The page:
John eventually called a taxi for me and when it arrived I said “Ok, I suppose I’d better go” and John said “No. The taxi won’t take very long on the freeway. I have told him to wait here for a while. It’s ok. Sit down and have another drink”. And another drink turned into another four drinks, and it was at least half an hour later before I reluctantly said goodbye to everyone and took a final self-timer photo of all of us. And what a photo it is too. It’s at the end of this article. Have you ever seen a happier bunch of loser friends ? I mean, I can’t even think of high school photos I have in which everyone looks that happy and close. And what was the common bond we all shared ? We just lived in the same damn apartment building, that’s all. But I think that photo says more about how close we all were than any words I would write. The smile on John’s face is worth a million guitars.

I rely on people’s kindness sometimes, and many of the other tenants at the lodge sure relied on John’s. It’s not like I feel that he was getting taken for granted, it’s just that I had this horrible fear that maybe he would just get tired of lending people money all the time and having a bunch of alcoholic nutters hanging around on his balcony every single night and pack the job in. But he didn’t. He really did love it. It was a pretty good lifestyle, and while I’m not sure if I could do it, it was pretty clear he enjoyed it and he loved the company of all the tenants; the crazy ones, the desperate ones, the old ones and the young ones. I reckon if I was 50 and single, that’s pretty much what I would want to do too. Just sit around on a balcony in Bangkok drinking and chatting with tenants.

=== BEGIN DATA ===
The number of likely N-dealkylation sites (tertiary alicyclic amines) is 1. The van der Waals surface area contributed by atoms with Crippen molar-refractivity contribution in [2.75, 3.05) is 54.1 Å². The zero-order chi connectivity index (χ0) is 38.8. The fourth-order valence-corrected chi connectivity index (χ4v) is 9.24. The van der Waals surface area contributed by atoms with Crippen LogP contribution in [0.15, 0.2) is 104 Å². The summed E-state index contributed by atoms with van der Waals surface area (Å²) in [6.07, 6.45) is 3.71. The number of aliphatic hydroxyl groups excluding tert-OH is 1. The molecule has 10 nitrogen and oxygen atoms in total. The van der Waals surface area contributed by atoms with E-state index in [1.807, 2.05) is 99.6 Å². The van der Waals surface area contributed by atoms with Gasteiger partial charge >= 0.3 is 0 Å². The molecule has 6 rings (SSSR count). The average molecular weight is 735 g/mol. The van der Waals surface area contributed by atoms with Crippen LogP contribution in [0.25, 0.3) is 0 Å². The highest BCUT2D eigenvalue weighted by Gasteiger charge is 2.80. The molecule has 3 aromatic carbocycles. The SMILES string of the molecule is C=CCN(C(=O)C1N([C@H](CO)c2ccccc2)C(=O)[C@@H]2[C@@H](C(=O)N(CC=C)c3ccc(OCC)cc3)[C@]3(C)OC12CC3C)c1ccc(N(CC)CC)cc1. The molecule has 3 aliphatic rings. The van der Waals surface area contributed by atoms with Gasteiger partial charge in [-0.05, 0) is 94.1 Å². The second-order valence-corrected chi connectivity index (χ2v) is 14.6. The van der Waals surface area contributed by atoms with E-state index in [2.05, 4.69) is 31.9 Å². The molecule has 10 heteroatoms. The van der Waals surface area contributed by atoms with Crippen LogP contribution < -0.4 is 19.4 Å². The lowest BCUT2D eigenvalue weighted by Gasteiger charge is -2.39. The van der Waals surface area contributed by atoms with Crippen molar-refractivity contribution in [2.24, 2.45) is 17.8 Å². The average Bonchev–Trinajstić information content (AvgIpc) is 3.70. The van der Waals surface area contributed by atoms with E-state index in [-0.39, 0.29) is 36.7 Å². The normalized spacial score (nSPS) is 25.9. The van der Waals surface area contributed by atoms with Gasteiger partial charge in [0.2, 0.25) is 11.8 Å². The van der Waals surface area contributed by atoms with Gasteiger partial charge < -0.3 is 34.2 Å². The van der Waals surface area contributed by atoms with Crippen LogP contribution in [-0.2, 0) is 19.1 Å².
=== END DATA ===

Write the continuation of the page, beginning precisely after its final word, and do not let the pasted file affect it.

Sometimes when you meet someone special like that in your wandering through life, and you are capable of doing so, you have to show them that you recognise what a nice person they are. Too many people in life will just accept someone’s kindness and offer nothing back. Even Sam, despite being a nice guy and having at least a little bit of money in the bank, didn’t want to donate a single dollar towards the guitar. But that’s ok. I only wanted them to do that so that it would be a group gift, but I signed it as though it was anyway. It was a group gift in spirit at least, since we all shared in John’s happiness in receiving it, even if I was the only one who went to the effort to acquire it and pay for it.

John was just such a nice guy, and I wanted him to know that I was a nice guy too and that I really appreciated what he did for everyone else there. I will never forget the time he brought home that big carton of noodles home and told everyone to help themselves. He didn’t have to do that. He just did it because he knew we were all on very tight budgets and some of us were flat broke. He wanted us to be happy, even if it cost him money out of his own pocket. And I guess I wanted him to be happy too, which is why I spent so much time racing around Bangkok trying desperately to procure a new guitar for him.